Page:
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A Man of Yet a Few More Words - by Swan Morrison

The Campaign for Free-Range Office Workers

Jenny sat down at her office workstation.

Harsh florescent light reflected from white painted walls and glared from shiny, melamine surfaces. Jenny adjusted her dark glasses to minimise the risk of snow blindness.

She glanced at the tightly packed rows of fellow workers. All were silent, lest trivial, non work-related banter might resonate through the huge, open-plan workspace and reach the ears of their efficiency-conscious superiors.

Jenny reminisced about the old office. It was true that it had been rather cramped, but there had been many nooks and crannies in which normal human interaction could occur. She recalled how Mavis and George had conducted their adulterous affair, undetected, for many months due to access to the boiler room. The former seclusion of the photocopier had made it a simple matter for Jones from Finance to generate ubiquitous images of his bum.

Now that all office areas were plainly visible, those staff not signed-off with stress could do little other than toil at employment-related activities.

The sole respite came from periodic requests for employees to move their cars. Most car parking had been dispensed with by the company, for economy. This had meant that latecomers were compelled to block-in earlier arrivals. Relocation of vehicles to allow egress had become a very frequent occurrence.

Initially, this had been experienced as a major annoyance to all, but had quickly become a joyous opportunity to leave the dispiriting environment of their workplace and chat with colleagues. Smoking had previously afforded such relief, but that palliation had been ended by new Health and Safety rules that forbade smokers to light-up within six miles of the new premises.

Employees exploited their automotive salvation by parking in complex configurations to entrap the maximum number of their fellows. This was assisted by an iPhone app which computed the most disruptive next parking location for a given arrangement of cars. Should anyone have a very urgent need to depart, then there was also an iPhone app which calculated the minimum number of car moves required to allow the liberation of a given vehicle.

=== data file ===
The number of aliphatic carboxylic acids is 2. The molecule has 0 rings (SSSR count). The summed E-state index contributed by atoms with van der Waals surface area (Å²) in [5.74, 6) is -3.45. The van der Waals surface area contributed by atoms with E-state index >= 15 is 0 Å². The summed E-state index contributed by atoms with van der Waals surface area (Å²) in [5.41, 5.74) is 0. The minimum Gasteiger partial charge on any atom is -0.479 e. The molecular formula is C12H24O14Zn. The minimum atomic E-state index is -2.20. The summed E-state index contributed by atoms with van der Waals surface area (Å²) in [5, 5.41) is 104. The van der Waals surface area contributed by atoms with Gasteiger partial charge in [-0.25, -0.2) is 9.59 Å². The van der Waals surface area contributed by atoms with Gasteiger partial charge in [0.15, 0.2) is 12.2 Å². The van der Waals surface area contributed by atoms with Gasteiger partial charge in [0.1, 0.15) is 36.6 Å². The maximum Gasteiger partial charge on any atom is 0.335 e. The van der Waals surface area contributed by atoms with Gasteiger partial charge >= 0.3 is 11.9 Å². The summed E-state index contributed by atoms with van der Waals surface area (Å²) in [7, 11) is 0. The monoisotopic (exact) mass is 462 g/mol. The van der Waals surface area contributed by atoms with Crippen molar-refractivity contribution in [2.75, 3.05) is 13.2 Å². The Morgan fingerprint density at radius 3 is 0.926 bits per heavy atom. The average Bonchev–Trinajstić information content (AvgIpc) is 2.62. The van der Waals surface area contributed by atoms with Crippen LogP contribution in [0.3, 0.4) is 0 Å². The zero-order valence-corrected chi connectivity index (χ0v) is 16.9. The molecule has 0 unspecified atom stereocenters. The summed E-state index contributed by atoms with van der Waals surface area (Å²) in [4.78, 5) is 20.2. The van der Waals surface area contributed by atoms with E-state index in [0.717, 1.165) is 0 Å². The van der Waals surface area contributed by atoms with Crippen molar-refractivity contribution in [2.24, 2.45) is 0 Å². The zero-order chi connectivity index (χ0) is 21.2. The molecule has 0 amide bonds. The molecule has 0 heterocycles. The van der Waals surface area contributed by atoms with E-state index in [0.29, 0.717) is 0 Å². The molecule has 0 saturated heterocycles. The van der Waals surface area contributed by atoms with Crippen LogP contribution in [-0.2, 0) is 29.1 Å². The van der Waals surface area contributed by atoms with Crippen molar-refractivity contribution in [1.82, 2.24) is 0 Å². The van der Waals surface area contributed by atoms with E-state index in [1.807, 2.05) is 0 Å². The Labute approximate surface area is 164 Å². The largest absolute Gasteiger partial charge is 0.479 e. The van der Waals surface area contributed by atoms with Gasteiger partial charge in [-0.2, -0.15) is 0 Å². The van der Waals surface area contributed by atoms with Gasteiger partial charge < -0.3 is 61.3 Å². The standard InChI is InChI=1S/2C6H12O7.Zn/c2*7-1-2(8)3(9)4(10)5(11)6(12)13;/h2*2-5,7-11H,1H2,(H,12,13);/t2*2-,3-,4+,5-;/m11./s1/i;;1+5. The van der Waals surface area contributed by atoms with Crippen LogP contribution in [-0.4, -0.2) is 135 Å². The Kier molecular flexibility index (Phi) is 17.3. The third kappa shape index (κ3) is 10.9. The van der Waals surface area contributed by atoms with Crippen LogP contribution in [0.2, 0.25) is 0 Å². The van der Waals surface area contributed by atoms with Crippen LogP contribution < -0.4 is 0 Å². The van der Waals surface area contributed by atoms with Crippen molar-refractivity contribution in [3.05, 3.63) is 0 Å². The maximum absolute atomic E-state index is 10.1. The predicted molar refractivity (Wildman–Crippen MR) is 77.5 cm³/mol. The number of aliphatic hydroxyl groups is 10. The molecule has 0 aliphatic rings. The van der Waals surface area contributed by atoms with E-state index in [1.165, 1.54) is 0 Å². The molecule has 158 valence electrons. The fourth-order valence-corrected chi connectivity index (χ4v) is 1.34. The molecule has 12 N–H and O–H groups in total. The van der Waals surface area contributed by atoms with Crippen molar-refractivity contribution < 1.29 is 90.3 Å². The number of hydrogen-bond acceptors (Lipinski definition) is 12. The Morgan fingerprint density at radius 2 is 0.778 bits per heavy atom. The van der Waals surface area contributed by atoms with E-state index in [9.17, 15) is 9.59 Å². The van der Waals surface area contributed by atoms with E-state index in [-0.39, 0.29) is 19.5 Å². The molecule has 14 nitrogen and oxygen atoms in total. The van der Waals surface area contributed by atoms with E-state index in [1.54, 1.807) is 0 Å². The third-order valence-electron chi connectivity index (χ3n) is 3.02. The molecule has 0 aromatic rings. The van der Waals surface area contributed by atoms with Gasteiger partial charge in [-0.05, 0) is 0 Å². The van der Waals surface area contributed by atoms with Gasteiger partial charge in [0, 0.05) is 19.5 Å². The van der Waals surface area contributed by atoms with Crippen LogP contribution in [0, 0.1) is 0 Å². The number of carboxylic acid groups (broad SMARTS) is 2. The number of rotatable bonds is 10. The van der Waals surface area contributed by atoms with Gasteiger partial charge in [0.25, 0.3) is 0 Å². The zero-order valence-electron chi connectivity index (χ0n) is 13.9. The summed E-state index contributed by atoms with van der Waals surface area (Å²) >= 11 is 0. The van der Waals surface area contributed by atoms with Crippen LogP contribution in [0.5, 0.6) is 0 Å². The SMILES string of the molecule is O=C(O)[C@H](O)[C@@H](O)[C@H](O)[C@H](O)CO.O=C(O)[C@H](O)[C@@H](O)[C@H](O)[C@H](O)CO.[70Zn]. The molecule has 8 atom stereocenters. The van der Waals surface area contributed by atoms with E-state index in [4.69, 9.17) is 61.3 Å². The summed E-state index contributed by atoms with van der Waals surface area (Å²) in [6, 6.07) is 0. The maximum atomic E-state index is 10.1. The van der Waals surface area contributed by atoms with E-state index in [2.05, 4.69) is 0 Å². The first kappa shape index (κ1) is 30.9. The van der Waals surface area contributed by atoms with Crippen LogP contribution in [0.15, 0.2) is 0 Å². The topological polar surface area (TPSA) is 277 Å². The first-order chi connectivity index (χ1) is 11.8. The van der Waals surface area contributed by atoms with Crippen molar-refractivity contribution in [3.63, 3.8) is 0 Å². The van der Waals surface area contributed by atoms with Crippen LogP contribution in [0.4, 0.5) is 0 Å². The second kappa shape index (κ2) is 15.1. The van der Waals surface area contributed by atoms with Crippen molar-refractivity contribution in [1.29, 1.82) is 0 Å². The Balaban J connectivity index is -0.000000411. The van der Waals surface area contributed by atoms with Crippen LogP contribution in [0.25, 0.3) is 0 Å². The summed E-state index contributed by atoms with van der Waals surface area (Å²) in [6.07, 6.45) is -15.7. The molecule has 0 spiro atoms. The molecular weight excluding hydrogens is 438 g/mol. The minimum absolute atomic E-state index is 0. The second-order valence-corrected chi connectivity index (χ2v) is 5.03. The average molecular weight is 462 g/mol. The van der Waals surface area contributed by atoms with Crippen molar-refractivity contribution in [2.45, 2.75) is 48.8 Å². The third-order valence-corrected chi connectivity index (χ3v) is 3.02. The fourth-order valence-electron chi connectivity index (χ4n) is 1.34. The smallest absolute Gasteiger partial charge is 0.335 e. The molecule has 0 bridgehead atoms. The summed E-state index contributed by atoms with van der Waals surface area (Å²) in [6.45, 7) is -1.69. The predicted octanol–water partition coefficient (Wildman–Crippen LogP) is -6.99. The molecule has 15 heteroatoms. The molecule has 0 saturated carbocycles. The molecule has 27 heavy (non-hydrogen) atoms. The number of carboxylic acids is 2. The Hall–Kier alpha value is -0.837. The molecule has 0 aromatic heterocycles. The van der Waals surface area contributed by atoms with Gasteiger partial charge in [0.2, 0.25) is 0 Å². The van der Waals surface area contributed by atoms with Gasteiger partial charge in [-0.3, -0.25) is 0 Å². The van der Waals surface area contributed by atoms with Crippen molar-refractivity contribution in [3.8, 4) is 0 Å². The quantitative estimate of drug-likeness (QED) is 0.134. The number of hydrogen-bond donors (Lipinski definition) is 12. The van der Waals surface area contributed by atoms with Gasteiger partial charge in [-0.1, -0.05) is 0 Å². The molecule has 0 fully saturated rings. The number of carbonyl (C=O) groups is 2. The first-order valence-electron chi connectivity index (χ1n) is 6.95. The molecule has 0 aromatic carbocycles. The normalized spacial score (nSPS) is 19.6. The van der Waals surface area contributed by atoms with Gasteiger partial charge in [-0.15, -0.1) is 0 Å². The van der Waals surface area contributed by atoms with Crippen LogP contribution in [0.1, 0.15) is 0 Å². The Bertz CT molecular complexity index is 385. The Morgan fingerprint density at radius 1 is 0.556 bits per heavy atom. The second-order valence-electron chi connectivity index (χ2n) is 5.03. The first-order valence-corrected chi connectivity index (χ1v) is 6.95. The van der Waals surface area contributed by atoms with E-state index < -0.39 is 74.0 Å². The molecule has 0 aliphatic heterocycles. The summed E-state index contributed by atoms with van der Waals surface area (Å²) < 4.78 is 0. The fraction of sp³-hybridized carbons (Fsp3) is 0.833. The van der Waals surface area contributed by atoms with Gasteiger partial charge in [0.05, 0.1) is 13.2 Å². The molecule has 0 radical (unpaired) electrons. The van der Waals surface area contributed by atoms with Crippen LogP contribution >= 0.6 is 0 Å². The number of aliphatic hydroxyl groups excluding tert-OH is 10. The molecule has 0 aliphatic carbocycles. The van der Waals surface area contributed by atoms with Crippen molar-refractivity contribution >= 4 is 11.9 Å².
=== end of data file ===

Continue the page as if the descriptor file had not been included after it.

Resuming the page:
Jenny had just taken another Valium when she noted her boss escorting two visitors along the lines of workstations. She had to think for a moment where she had seen them before, but quickly recognised Hugh Fernley-Whittingstall and Jamie Oliver.

She overheard her boss proudly explaining how the new open-plan workstation arrangement had improved office efficiency by thirty-five percent. Hugh and Jamie had said nothing, but looked thoughtful and concerned.

That evening, Jenny was surprised to see the celebrity chefs on the news.

Hugh expressed outrage at the conditions in which office workers were kept, suffering overcrowding, no natural light and no opportunities to express their natural behaviours.

‘We wouldn’t keep chickens in conditions like this,’ Jamie had passionately agreed.

A tsunami of public protest had followed, which had forced employers to radically revise the storage conditions of their staff. Some companies turned this to their advantage by labelling their documents as having been produced by free-range office workers with access to sunlight, smoking facilities, secluded boiler-rooms and concealed photocopiers.

It is now for those who commission office services to support such innovation, rather than buy cheaper expertise from countries with uncertain standards of worker-husbandry.